For the state of New Mexico the month of July was the 40th driest on record. We averaged 1.98 inches as a state in July compared to the 20th century average of 2.43". A few areas were fortunate to receive well above normal precipitation such as in the San Juan Mountains and around the Valles Caldera. The northeastern portion of the state did not see much rain as the map below shows. This map is from the NOAA AHPS website. Most of the southwestern part of the state recorded below average rain last month.
The first 7 months of 2012 were the 8th driest on record.  I saw this morning that the CPC daily climate headline says that the "onset of El Nino is likely to be seen during Aug-Sep-Oct." similar to previous forecasts.

Wednesday, August 8, 2012

CoCoRaHS Volunteers: Meet national coordinator Henry Reges in Las Cruces

We are pleased to announce a meet and greet with CoCoRaHS national coordinator Henry Reges next Thursday, August 16th. The event will be held on the main campus of New Mexico State University in Las Cruces in room W100 of Gerald Thomas Hall. It begins at 7 pm.

New Mexico CoCoRaHS volunteers are invited to attend.You'll get to meet or reintroduce yourself to Mr. Reges, New Mexico state coordinator Dave DuBois, and other volunteers from the area. A short talk and refreshments will be provided.

CoCoRaHS volunteers who are interested in attending can click on the following link for more information: Meet and Greet Flyer.

We hope to see our CoCoRaHS volunteers there!

Wednesday, August 1, 2012

Climate Maps Now Available

The NM Climate Center has recently made available a collection New Mexico climate maps.  Using a straightforward interface, users can view maps of precipitation and temperature in the state from 30 days to 36 months into the past.  To use this product, go to the climate center's home page and click the NM Climate Maps link on the left.  On that page, you'll see a precipitation map for the past 30 days in New Mexico.  From there, choose what you're interested in above the current map (Precipitation, Max/Min/Mean Temperatures), then choose a map option to the left of the current map, and then finally choose how far into the past you want to look via the links to the right of the current map.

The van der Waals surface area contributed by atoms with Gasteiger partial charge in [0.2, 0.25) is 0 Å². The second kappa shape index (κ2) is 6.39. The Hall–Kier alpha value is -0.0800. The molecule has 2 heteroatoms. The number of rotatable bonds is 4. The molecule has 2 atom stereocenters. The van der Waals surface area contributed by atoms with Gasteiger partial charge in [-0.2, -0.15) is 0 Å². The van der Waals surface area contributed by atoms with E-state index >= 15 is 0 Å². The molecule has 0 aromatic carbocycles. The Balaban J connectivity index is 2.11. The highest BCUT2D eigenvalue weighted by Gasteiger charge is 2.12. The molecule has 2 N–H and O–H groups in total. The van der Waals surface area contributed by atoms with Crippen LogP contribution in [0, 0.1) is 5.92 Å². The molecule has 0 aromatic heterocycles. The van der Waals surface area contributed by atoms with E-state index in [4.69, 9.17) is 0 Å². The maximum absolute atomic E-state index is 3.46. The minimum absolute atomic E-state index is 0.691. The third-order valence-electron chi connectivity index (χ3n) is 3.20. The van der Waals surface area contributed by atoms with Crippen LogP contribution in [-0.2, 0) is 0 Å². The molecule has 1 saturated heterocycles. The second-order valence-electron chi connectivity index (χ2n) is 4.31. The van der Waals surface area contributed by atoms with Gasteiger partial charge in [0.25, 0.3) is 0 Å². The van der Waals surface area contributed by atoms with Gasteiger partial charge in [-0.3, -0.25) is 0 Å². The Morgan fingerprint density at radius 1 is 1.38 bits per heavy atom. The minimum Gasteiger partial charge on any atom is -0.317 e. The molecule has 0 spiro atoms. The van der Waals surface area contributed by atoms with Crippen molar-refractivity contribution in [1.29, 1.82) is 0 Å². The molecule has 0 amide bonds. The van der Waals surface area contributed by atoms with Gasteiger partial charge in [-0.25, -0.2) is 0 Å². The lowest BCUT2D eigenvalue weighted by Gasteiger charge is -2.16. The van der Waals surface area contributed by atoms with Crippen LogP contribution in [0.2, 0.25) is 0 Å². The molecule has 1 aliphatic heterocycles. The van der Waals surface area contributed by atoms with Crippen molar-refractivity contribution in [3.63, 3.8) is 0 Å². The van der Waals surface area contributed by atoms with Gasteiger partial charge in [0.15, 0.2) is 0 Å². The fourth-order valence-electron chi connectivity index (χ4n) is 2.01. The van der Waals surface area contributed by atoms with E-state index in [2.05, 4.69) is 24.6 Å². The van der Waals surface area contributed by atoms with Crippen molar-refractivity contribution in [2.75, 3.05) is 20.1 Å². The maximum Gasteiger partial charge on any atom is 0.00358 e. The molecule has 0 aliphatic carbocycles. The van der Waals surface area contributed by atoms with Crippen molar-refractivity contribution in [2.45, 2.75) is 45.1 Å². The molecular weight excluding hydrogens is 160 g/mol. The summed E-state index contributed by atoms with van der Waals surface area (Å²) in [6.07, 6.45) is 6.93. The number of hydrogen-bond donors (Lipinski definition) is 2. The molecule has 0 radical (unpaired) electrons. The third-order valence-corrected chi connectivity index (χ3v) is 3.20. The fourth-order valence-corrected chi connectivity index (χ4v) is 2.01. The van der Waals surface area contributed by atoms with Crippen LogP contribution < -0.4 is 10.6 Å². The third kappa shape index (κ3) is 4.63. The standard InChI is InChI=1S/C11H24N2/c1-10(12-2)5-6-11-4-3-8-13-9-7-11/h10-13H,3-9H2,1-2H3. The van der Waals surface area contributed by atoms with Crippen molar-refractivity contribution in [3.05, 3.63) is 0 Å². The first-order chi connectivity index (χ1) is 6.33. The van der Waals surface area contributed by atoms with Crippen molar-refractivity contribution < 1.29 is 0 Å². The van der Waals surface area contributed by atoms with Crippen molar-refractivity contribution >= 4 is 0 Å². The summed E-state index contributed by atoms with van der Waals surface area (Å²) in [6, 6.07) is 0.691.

These maps are generated by our partners at the Western Regional Climate Center using data from NWS cooperator stations.  Using the cooperator stations is ideal for this product because the period of record is so long for most of the stations in the network.  It is our hope that this product will help you visualize our current climatic conditions in New Mexico.

Sunday, July 29, 2012

Monsoonal moisture remains to the west of NM - Yesterday's precipitation was mainly west of the Rio Grande with some decent reports in the higher elevations of Grant County and in the Las Cruces area.
 Our highest amounts from the CoCoRaHS network were in Las Cruces ranging from 0.01 to 0.89 inches.

Friday, July 27, 2012

New CoCoRaHS volunteers needed

CoCoRaHS--the Community Collaborative Rain, Hail and Snow Network-- is one of the programs the NM Climate Center participates in. It provides an opportunity for ordinary New Mexicans who have an interest in weather to become volunteer weather observers and record precipitation data for their part of the state. There are currently more than 300 volunteer stations reporting around the state. New volunteers are encouraged to join.

CoCoRaHS is a non-profit and community-based network of weather observers who record daily participation at their individual stations. It originated out of the Colorado Climate Center at Colorado State University in 1998 and has since grown to a nationwide network of observers.
Precipitation in New Mexico on July 27, 2012 as recorded by CoCoRaHS observers.